Pictured above: Rick Wiebe giving keynote talk. Article published in The Lacombe Globe May 31, 2018 by reporter Ashli Barrett
A Better World Canada recognized its volunteers and supporters as part of their 28th annual Humanitarian Day Celebration on Saturday.
About 100 people turned out to the relatively low-key affair, and while the goal was to appreciate the work of local humanitarians, in the selfless fashion typical of such people, they placed the focus on the projects and initiatives they’ve worked on over the past year.
That was exactly what keynote speaker and ABW Project Manager Rick Wiebe did when he took the stage at the Lacombe Memorial Centre, attempting to inspire the already inspired and motivated group of humanitarians and ABW supporters, with a story of his first ABW trip.
Putting off making his trip overseas due to family obligations, he finally found the time in 2011 and spent three weeks traveling the country with ABW co-founder Eric Rajah.
“This is going to sound corny, but I was deeply, deeply moved by what I saw. It literally changed my life,” he said. “I saw what was happening with ABW and what we were doing and on the plane ride home I said I need to get involved.”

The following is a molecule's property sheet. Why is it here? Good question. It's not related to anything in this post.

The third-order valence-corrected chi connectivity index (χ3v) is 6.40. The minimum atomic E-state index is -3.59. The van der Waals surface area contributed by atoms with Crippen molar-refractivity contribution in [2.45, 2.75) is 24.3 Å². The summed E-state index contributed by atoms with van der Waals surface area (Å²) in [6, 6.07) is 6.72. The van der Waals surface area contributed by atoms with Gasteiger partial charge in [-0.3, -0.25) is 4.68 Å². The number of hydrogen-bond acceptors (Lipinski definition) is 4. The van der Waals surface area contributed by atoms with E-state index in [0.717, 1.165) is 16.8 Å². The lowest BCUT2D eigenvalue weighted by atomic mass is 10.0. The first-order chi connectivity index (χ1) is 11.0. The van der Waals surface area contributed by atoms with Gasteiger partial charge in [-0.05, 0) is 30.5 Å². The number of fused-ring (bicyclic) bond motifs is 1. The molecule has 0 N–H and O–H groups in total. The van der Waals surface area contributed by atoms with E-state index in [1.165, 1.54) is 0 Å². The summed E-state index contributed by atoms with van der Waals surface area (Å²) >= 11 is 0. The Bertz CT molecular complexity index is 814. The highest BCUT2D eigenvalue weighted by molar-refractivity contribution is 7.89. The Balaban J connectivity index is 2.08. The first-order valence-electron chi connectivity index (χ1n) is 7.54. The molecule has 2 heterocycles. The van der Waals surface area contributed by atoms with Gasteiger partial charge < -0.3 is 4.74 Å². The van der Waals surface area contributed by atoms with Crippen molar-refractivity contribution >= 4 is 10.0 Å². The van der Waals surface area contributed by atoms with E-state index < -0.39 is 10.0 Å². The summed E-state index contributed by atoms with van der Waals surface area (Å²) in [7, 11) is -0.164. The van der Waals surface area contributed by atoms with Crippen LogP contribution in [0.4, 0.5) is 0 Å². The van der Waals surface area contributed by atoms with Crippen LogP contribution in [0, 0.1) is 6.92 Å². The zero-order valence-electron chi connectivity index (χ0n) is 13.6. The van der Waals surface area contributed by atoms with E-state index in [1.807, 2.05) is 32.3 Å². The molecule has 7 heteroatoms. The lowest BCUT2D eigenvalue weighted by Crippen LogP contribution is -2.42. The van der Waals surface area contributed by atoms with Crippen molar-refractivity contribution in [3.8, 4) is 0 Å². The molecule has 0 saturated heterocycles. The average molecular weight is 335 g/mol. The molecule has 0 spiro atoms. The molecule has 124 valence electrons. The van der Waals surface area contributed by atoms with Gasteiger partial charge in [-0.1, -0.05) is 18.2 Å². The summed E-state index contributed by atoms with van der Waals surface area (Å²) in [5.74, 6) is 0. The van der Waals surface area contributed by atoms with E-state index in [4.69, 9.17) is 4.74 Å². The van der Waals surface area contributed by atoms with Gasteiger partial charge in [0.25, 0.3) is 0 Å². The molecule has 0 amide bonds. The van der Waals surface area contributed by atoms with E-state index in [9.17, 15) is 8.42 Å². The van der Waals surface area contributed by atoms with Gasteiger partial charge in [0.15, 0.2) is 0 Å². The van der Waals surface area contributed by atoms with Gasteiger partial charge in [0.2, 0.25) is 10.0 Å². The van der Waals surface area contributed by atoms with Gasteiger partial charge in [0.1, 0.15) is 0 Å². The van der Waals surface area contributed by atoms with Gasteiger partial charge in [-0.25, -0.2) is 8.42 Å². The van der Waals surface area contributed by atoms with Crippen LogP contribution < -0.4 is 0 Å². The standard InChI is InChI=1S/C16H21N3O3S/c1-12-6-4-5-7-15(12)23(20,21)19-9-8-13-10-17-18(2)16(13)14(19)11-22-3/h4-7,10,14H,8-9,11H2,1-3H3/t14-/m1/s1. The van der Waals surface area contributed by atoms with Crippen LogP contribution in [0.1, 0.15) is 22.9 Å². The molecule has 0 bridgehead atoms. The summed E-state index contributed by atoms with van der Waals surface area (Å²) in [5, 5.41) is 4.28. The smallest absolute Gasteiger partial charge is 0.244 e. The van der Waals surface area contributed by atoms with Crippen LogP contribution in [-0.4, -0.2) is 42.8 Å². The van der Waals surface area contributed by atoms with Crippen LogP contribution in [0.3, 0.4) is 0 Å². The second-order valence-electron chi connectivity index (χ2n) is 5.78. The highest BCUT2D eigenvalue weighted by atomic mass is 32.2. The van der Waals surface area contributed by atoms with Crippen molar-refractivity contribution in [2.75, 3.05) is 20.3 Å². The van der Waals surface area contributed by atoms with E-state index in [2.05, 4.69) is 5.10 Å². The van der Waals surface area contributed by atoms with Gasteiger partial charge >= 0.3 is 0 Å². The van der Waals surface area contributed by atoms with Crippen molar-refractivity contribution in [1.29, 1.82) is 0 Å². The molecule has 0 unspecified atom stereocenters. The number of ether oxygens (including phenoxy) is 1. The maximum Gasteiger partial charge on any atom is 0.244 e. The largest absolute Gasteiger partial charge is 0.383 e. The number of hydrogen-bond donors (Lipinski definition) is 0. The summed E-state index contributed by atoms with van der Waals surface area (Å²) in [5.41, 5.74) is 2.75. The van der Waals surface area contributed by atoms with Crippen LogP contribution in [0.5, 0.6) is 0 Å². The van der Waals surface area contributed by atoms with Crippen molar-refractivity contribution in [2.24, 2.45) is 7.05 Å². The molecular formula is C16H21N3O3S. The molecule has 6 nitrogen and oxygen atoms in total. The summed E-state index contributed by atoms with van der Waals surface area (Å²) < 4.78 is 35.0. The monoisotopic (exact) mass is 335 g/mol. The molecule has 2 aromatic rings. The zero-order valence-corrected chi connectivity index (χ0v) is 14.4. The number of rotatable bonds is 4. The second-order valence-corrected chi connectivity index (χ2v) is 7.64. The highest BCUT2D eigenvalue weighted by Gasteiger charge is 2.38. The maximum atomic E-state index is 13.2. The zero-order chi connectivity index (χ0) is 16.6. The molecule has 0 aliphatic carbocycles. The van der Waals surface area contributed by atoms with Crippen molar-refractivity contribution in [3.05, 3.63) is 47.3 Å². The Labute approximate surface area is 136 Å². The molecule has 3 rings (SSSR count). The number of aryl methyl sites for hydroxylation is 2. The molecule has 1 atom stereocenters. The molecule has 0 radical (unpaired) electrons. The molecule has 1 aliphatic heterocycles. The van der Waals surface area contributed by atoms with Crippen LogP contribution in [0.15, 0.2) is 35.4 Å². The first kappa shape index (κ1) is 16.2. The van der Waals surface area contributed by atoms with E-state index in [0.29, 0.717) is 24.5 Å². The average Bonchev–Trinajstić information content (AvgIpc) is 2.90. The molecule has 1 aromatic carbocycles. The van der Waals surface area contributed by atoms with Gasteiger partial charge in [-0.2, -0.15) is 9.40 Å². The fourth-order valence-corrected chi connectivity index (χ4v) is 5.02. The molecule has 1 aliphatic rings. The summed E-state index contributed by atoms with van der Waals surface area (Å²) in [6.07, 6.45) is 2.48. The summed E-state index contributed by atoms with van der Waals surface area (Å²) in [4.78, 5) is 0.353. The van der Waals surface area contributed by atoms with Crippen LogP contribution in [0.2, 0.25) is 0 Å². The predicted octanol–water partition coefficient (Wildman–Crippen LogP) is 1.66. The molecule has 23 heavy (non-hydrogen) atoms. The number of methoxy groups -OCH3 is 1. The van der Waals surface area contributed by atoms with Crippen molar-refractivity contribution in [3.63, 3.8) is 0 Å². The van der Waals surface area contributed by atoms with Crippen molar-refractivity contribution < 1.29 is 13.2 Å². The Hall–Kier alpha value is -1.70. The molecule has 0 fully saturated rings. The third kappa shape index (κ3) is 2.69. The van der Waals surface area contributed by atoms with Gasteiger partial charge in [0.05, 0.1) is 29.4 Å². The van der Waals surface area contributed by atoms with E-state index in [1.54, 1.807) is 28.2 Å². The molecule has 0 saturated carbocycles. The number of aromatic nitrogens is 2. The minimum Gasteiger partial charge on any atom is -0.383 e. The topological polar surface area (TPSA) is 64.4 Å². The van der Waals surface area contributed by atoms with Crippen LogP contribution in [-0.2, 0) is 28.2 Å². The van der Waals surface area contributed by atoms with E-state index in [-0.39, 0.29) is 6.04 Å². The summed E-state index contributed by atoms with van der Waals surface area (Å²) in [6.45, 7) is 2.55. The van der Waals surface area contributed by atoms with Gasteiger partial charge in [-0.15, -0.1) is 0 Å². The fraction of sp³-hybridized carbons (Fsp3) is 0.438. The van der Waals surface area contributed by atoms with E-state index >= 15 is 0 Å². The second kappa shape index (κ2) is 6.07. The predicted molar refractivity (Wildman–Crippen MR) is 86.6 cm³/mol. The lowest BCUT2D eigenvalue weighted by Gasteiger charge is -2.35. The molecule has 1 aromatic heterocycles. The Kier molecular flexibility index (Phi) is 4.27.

Ever since, he’s been a project manager, working to provide needs for those living in less fortunate areas of the world.
The challenge, he says, is truly finding out what each individual community’s needs are, rather than just supplying them with everything they say yes to.
“A critical part of what A Better World does is figuring out what this community, in fact, needs,” he said.
He talked of an orphanage in Kenya that sits on about five acres of land. When he asked Serge, a man running the orphanage, why there was no garden, he learned they didn’t know how to garden, and so ABW taught them how to garden. A year later, they returned to the orphanage to check out how it was going. Before they even got out of the vehicle, Serge runs up to them.
“‘Oh my gosh, you guys have changed my life,’ he said and he hauls us into the back and there’s this amazing crop of maize,” Wiebe said. “They had grown so many beans they had 600,000 they were able to sell at the marketplace.
That, in itself, is an inspiration.”
And it’s just one of the many inspiring stories ABW has been part of.